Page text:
Isometric exercises for the cervical spine are recommended by many doctors to gently strengthen the deep stabilizing muscles.
Isometric training means that muscles are contracted without changing their length. There is no movement in the area of training, however, the muscle itself is contracted through pushing or pulling (for example against a wall). Only a change of muscle tension occurs. A couple of different physical therapies use this technique.
Commonly, only the own body weight is used to exercise. For example, you might train the pectoral muscle by pushing your hands together in front of your chest.
Some advantages of isometric exercises could be:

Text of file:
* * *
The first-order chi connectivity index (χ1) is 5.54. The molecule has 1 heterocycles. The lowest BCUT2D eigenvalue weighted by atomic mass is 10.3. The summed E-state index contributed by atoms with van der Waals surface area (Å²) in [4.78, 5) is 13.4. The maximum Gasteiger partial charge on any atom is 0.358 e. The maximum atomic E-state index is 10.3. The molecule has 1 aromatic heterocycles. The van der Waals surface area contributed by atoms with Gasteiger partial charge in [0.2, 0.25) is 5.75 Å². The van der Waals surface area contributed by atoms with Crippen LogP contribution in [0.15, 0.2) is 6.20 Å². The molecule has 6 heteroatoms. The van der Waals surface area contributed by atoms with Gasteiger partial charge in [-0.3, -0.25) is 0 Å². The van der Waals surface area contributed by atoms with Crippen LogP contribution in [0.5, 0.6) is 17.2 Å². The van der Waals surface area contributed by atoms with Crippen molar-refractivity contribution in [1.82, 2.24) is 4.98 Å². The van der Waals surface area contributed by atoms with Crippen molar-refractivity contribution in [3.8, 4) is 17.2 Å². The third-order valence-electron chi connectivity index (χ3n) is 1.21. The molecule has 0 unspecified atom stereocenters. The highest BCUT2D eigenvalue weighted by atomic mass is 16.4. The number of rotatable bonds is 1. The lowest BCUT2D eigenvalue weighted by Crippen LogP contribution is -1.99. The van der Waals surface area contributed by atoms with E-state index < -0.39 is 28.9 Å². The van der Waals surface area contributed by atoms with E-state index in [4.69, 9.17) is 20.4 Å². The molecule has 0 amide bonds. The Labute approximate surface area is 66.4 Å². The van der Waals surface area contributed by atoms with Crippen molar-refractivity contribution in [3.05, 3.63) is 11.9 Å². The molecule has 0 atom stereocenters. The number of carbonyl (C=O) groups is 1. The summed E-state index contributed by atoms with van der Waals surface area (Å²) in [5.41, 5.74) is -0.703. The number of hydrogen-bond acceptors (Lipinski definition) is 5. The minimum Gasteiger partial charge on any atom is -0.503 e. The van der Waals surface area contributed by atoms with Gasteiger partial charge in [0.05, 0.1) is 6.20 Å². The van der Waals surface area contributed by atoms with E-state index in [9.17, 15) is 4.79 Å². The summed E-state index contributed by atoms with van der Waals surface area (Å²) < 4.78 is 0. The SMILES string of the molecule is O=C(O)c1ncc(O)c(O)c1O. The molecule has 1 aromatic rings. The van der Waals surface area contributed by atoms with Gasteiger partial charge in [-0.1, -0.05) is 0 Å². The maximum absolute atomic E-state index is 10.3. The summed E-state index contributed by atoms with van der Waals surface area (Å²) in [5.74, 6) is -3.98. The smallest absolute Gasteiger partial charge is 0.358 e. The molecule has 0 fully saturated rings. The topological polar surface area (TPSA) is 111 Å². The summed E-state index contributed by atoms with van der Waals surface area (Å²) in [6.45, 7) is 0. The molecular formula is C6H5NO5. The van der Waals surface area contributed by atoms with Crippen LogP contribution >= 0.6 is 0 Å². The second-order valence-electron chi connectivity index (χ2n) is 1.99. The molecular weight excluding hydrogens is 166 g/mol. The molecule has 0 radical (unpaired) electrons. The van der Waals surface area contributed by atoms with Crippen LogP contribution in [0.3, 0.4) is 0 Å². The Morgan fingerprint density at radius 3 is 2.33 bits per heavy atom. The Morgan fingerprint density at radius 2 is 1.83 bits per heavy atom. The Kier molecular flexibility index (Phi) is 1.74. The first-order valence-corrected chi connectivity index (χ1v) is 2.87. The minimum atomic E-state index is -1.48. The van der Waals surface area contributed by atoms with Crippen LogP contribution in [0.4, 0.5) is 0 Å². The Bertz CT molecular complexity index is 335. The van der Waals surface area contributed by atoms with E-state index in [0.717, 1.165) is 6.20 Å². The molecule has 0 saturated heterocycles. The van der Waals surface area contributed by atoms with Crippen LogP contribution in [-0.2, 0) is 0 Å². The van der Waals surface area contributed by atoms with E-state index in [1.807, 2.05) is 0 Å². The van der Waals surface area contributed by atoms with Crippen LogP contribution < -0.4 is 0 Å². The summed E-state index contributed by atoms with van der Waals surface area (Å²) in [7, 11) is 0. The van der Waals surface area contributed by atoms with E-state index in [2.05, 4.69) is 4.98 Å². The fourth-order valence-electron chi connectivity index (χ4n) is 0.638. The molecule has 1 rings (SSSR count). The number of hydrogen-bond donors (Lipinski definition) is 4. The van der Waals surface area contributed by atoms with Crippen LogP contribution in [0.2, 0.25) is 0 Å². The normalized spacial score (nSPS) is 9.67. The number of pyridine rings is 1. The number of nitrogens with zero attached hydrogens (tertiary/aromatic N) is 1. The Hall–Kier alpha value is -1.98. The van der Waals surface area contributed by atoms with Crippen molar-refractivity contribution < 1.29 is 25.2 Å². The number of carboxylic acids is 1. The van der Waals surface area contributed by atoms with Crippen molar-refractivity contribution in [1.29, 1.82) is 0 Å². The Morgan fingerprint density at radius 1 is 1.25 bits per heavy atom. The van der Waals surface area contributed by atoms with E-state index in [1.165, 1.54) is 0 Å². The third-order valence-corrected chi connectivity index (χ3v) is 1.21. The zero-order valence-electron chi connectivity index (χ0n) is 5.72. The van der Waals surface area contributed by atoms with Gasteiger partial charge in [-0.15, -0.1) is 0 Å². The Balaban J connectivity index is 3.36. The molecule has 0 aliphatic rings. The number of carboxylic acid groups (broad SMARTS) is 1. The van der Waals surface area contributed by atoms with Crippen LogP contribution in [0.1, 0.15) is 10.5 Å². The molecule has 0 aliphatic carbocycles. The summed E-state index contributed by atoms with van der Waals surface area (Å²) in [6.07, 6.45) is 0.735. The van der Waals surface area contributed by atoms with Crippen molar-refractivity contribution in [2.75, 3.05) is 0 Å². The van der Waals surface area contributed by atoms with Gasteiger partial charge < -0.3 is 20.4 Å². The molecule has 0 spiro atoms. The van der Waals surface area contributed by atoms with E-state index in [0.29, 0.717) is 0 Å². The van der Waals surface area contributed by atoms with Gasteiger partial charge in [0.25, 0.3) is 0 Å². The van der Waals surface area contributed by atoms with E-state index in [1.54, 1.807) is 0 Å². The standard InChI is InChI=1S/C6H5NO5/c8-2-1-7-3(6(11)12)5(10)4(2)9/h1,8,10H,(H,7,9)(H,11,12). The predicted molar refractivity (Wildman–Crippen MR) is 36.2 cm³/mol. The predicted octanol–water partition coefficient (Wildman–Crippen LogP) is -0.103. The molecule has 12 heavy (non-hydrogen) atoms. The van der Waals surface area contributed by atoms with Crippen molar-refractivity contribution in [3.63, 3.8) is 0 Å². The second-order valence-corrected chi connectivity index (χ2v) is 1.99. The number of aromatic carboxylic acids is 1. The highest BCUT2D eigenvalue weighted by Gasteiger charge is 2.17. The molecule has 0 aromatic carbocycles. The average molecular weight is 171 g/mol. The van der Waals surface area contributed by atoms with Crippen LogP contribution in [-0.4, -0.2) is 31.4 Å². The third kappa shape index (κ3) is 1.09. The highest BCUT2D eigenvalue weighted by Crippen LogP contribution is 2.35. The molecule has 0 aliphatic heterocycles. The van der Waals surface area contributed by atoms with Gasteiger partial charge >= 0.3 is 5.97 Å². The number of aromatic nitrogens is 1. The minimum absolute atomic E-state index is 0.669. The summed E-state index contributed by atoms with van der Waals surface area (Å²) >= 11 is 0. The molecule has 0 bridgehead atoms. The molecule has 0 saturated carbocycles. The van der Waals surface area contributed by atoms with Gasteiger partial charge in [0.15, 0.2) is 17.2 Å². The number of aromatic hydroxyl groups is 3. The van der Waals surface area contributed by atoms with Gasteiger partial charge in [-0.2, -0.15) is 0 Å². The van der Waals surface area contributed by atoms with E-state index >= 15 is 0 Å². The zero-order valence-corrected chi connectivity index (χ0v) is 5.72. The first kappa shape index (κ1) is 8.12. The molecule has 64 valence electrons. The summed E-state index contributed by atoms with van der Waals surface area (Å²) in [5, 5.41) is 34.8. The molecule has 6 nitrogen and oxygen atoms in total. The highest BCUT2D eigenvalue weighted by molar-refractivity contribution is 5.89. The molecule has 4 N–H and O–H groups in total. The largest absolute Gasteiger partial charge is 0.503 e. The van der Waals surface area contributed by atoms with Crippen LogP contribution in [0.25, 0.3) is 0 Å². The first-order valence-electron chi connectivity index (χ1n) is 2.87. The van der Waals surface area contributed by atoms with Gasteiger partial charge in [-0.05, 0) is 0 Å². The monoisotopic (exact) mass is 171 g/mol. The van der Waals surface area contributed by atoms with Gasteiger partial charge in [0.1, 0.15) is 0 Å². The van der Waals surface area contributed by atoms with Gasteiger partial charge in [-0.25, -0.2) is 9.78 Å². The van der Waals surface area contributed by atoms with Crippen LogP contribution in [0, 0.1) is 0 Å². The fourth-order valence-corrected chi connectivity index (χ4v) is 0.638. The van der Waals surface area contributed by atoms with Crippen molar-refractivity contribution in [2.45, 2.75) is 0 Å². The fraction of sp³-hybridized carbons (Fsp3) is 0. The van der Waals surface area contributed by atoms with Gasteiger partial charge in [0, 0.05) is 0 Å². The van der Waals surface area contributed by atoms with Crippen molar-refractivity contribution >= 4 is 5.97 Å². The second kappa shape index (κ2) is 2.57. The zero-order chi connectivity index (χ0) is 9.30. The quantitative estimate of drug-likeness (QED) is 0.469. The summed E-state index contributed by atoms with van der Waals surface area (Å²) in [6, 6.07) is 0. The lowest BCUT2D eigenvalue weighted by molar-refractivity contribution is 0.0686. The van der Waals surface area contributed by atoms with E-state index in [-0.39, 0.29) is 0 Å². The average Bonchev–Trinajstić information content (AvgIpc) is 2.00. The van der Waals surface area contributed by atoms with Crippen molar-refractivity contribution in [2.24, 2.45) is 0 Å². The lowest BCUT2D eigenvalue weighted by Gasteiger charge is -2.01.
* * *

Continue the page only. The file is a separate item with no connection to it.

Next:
You don’t need much time to perform those exercises;
You don’t need any other things, such as weights. Only your own body has to be present;
You can vary between different levels of exercise depending on your individual needs;
Even bed-bound patients might do them.
One exercise I perform to stabilize my cervical spine is the following:
I push my head against my open hand, which is placed above my ear and hold it for five seconds. Then I change to the opposite side (right -> left); then to the front and to the back.